This statement on Greece, signed by organisations in the International Socialist Tendency and others, explains the vicious austerity policies facing the Greek people and offers solidarity in the Greek workers’ fight for a better society.
Austerity now dominates the economic policies of the advanced capitalist world. In response to a global crisis precipitated by the speculative drive of the big banks, the Western ruling classes have chosen to shift the cost onto the backs of working people and the poor. Slashing public expenditure has trapped the world in slow growth. But it has also provided an opportunity to drive through more of the neoliberal ‘reforms’ that allowed the financial markets to escape control in the first place.
It is the unhappy fate of the Greece to be the main testing ground for these policies. The eurozone has just agreed a second ‘rescue’ package for Greece. This is a rescue of the mainly French and German banks that lent Greece the money that it now owes. This is made visible by the creation of an escrow account into which the new loans will be paid and from which the banks’ repayments will be made before any money goes to Greece.
Ordinary Greek people are paying a cruel price for this bank bailout and its predecessor. The economy has shrunk at a pace not seen since the Great Depression of the 1930s (7 per cent last year, probably the same in 2012), while unemployment, homelessness, and suicides have soared. Soup kitchens are spreading, while the rich make sure their wealth is safe. The main Greek parties are cooperating in implementing even crueller cuts (the minimum wage slashed by 22 percent and supplementary pensions by 15 percent, and 15,000 civil service jobs to go), with the troika of the European Central Bank, European Commission, and the International Monetary Fund continually tightening the screw.
Implementing austerity has required a massive erosion of democracy. ‘Technocratic’ governments have been imposed on Greece and Italy, there have been calls by North European politicians for the parliamentary elections due to take place in Greece in April to be postponed, Greece’s economic sovereignty has been effectively suspended as the troika exercises increasingly detailed control of ministries, and riot police viciously attack protesters and strikers. This isn’t just a problem in Greece: in November it emerged that German parliamentarians had been given details of the forthcoming Irish budget long before these had been submitted to the Dail.
Greece is being made an example in order to weaken opposition to austerity elsewhere. Yet, as the eurozone’s own secret debt sustainability analysis concedes, it is a policy that is bound to fail. Cutting public spending reduces demand for jobs and services and therefore causes the economy to shrink and makes the debt targets harder to meet. Countries that pursue austerity are making the labour of Sisyphus, who in classical legend was doomed to push a boulder up a hill only for it to roll down again.
Fortunately, Greece has the most militant workers’ movement in Europe. Austerity has been met by general strike after general strike as well as by a succession of very militant mass demonstrations. Rank-and-file workers are pressing their union leaders to take more militant action. The two main parties are in crisis, suffering splits and expelling large numbers of deputies. In opinion polls parties to the left of the social-liberal PASOK are winning around 40 per cent support. A revolutionary anticapitalist left is emerging that supports the rising struggles.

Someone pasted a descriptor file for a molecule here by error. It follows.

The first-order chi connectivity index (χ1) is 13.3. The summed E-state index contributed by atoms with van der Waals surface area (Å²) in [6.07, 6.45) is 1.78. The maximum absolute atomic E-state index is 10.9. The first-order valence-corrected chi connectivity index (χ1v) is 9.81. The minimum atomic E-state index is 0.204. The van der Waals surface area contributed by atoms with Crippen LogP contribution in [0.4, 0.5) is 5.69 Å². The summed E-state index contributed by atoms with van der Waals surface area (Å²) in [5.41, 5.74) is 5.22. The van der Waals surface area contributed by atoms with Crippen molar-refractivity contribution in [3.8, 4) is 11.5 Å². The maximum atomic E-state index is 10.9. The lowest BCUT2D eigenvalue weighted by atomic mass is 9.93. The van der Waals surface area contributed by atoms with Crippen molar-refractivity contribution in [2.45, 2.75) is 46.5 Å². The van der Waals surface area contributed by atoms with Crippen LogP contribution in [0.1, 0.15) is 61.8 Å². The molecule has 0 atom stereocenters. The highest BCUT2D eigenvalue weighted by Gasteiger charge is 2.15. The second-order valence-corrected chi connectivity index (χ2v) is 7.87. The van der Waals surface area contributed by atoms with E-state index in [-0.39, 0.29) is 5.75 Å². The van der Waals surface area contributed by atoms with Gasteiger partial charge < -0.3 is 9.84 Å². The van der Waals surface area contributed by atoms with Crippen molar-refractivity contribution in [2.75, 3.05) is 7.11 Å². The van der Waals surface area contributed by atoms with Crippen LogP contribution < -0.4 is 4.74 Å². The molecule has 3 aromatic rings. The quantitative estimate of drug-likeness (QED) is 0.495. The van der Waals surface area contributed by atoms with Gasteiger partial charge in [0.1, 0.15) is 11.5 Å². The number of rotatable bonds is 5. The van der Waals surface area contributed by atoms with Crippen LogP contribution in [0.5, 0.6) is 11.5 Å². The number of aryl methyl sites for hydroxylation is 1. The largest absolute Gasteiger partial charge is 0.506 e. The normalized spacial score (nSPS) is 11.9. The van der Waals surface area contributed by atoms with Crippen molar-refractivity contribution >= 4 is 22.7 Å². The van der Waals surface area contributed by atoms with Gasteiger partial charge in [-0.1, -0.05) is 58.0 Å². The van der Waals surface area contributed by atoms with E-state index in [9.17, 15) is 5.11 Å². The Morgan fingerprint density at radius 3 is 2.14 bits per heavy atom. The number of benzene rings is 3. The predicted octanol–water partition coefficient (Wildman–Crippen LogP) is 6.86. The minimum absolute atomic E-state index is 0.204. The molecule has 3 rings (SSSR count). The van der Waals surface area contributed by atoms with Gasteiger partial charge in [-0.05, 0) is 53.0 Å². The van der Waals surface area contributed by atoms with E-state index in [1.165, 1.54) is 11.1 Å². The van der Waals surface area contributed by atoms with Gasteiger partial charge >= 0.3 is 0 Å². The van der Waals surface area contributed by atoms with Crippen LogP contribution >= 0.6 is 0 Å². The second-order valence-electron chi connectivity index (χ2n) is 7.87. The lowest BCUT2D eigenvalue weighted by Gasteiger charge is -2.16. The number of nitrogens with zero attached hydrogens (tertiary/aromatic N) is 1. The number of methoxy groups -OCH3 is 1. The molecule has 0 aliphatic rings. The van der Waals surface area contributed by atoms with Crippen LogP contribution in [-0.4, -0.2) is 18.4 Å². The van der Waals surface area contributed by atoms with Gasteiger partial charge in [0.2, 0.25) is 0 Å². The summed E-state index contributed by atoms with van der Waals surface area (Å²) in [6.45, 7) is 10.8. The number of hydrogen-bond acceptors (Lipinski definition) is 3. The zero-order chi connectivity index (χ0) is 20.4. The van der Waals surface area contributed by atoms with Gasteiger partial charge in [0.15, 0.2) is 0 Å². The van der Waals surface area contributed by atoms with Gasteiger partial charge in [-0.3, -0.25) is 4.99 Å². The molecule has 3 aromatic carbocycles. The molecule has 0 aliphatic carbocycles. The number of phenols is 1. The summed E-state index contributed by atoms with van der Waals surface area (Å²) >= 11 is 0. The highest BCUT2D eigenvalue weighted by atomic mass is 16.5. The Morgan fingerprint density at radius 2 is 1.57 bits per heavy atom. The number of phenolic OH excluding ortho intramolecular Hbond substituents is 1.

If this resistance becomes stronger and more focused it can lay the basis for a programme of policies that break with austerity and neoliberalism. These policies would include refusing to pay the debt and leaving the eurozone, not to rescue Greek capitalism, but to create a framework for measures, based on the nationalization of the banks and a programme of public investment, that would give priority to jobs, services, and living standards. They would be part of a broader struggle not simply to defend democracy but to deepen it through workers winning increasing control over the economy. This could open up the broader perspective of democratic socialist planning as the alternative to the chaos and injustice of capitalism.
The struggle of Greek workers, students, and poor people is our struggle as well. If they win, it will become much harder to implement austerity elsewhere. If they lose, then the plans effectively to make austerity permanent that have been approved by most European Union member states will have a much easier ride. We pledge ourselves to campaign in solidarity with the Greek struggle against austerity. This doesn’t mean simply supporting the Greek resistance. The more effectively we fight austerity in our own countries, the better chance our Greek brothers and sisters have of winning.
The Coordination of the International Socialist Tendency All Together (South Korea) En Lucha /En Lluita (Spanish state) International Socialist Organisation (Zimbabwe) International Socialists (Canada) International Socialists (Pakistan) Internationale Socialisten (Netherlands) Internationale Socialister /ISU (Denmark) Internationella Socialister (Sweden) Keep Left (South Africa) Linkswende (Austria) Marks21 (Serbia) Mlodzi Socjalisci (The Young Socialists, Poland) Mouvement pour le socialisme/Bewegung für sozialismus (Switzerland) Pracownicza Demokracja (Workers Democracy, Poland) Revolutionary Socialist Workers Party (Turkey) Socialist Aotearoa (New Zealand) Socialist Workers League (Nigeria) Socialist Workers Party (Britain) Socialist Workers Party (Ireland) Sosialistiko Ergatiko Komma (Greece) Solidarity (Australia) Turn Left (Thailand) Workers Democracy Group (Cyprus)
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